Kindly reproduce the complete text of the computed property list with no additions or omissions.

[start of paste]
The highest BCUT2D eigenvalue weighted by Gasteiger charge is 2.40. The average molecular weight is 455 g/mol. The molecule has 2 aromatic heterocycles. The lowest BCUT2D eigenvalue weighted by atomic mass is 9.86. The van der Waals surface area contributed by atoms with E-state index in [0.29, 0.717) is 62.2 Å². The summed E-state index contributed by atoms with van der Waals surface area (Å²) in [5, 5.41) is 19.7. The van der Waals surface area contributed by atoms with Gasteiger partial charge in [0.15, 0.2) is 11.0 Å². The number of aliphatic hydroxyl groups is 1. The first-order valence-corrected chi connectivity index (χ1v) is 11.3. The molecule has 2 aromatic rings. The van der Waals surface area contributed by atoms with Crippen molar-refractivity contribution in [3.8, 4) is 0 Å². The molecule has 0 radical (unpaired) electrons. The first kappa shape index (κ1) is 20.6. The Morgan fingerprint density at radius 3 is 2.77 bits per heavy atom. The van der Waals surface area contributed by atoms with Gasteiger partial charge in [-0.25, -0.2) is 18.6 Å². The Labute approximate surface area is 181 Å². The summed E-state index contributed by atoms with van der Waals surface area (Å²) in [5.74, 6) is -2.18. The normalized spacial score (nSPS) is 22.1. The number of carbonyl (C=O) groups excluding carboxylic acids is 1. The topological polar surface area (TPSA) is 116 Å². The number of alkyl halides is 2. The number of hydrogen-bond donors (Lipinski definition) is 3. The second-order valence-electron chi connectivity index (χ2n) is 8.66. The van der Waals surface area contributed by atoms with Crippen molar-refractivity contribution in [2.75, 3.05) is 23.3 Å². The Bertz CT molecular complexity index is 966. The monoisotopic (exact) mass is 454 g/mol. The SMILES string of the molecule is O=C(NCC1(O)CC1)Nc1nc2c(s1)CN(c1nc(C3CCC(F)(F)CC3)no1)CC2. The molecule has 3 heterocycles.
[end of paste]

The highest BCUT2D eigenvalue weighted by Gasteiger charge is 2.40. The average molecular weight is 455 g/mol. The molecule has 2 aromatic heterocycles. The lowest BCUT2D eigenvalue weighted by atomic mass is 9.86. The van der Waals surface area contributed by atoms with E-state index in [0.29, 0.717) is 62.2 Å². The summed E-state index contributed by atoms with van der Waals surface area (Å²) in [5, 5.41) is 19.7. The van der Waals surface area contributed by atoms with Gasteiger partial charge in [0.15, 0.2) is 11.0 Å². The number of aliphatic hydroxyl groups is 1. The first-order valence-corrected chi connectivity index (χ1v) is 11.3. The molecule has 2 aromatic rings. The van der Waals surface area contributed by atoms with Crippen molar-refractivity contribution in [3.8, 4) is 0 Å². The molecule has 0 radical (unpaired) electrons. The first kappa shape index (κ1) is 20.6. The Morgan fingerprint density at radius 3 is 2.77 bits per heavy atom. The van der Waals surface area contributed by atoms with Gasteiger partial charge in [-0.25, -0.2) is 18.6 Å². The Labute approximate surface area is 181 Å². The summed E-state index contributed by atoms with van der Waals surface area (Å²) in [5.74, 6) is -2.18. The normalized spacial score (nSPS) is 22.1. The number of carbonyl (C=O) groups excluding carboxylic acids is 1. The topological polar surface area (TPSA) is 116 Å². The number of alkyl halides is 2. The number of hydrogen-bond donors (Lipinski definition) is 3. The second-order valence-electron chi connectivity index (χ2n) is 8.66. The van der Waals surface area contributed by atoms with Crippen molar-refractivity contribution in [2.75, 3.05) is 23.3 Å². The Bertz CT molecular complexity index is 966. The monoisotopic (exact) mass is 454 g/mol. The SMILES string of the molecule is O=C(NCC1(O)CC1)Nc1nc2c(s1)CN(c1nc(C3CCC(F)(F)CC3)no1)CC2. The molecule has 3 heterocycles.